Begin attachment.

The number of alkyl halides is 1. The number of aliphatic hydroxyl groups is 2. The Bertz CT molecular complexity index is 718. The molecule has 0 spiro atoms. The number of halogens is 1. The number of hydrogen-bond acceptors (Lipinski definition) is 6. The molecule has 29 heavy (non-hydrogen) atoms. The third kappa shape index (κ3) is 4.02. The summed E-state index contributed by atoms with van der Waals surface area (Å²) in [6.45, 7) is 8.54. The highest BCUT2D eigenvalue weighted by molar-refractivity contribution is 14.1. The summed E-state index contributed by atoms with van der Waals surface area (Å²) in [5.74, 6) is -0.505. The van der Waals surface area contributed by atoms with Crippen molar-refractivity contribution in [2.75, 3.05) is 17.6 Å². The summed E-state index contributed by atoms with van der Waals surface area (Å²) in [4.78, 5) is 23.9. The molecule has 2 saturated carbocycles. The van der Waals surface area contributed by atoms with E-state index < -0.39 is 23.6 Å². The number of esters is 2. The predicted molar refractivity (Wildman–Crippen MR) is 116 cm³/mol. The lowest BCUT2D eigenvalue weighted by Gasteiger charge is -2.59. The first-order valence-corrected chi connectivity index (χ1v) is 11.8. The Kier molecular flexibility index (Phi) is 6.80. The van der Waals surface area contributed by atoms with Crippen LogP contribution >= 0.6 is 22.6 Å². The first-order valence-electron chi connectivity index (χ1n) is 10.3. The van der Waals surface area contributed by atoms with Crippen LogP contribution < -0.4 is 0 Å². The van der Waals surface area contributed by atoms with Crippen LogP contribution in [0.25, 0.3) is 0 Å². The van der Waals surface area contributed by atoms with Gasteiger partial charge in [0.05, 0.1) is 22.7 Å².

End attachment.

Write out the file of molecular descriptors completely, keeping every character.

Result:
The number of alkyl halides is 1. The number of aliphatic hydroxyl groups is 2. The Bertz CT molecular complexity index is 718. The molecule has 0 spiro atoms. The number of halogens is 1. The number of hydrogen-bond acceptors (Lipinski definition) is 6. The molecule has 29 heavy (non-hydrogen) atoms. The third kappa shape index (κ3) is 4.02. The summed E-state index contributed by atoms with van der Waals surface area (Å²) in [6.45, 7) is 8.54. The highest BCUT2D eigenvalue weighted by molar-refractivity contribution is 14.1. The summed E-state index contributed by atoms with van der Waals surface area (Å²) in [5.74, 6) is -0.505. The van der Waals surface area contributed by atoms with Crippen molar-refractivity contribution in [2.75, 3.05) is 17.6 Å². The summed E-state index contributed by atoms with van der Waals surface area (Å²) in [4.78, 5) is 23.9. The molecule has 2 saturated carbocycles. The van der Waals surface area contributed by atoms with E-state index < -0.39 is 23.6 Å². The number of esters is 2. The predicted molar refractivity (Wildman–Crippen MR) is 116 cm³/mol. The lowest BCUT2D eigenvalue weighted by Gasteiger charge is -2.59. The first-order valence-corrected chi connectivity index (χ1v) is 11.8. The Kier molecular flexibility index (Phi) is 6.80. The van der Waals surface area contributed by atoms with Crippen LogP contribution >= 0.6 is 22.6 Å². The first-order valence-electron chi connectivity index (χ1n) is 10.3. The van der Waals surface area contributed by atoms with Crippen LogP contribution < -0.4 is 0 Å². The van der Waals surface area contributed by atoms with Crippen LogP contribution in [0.25, 0.3) is 0 Å². The van der Waals surface area contributed by atoms with Gasteiger partial charge in [0.05, 0.1) is 22.7 Å².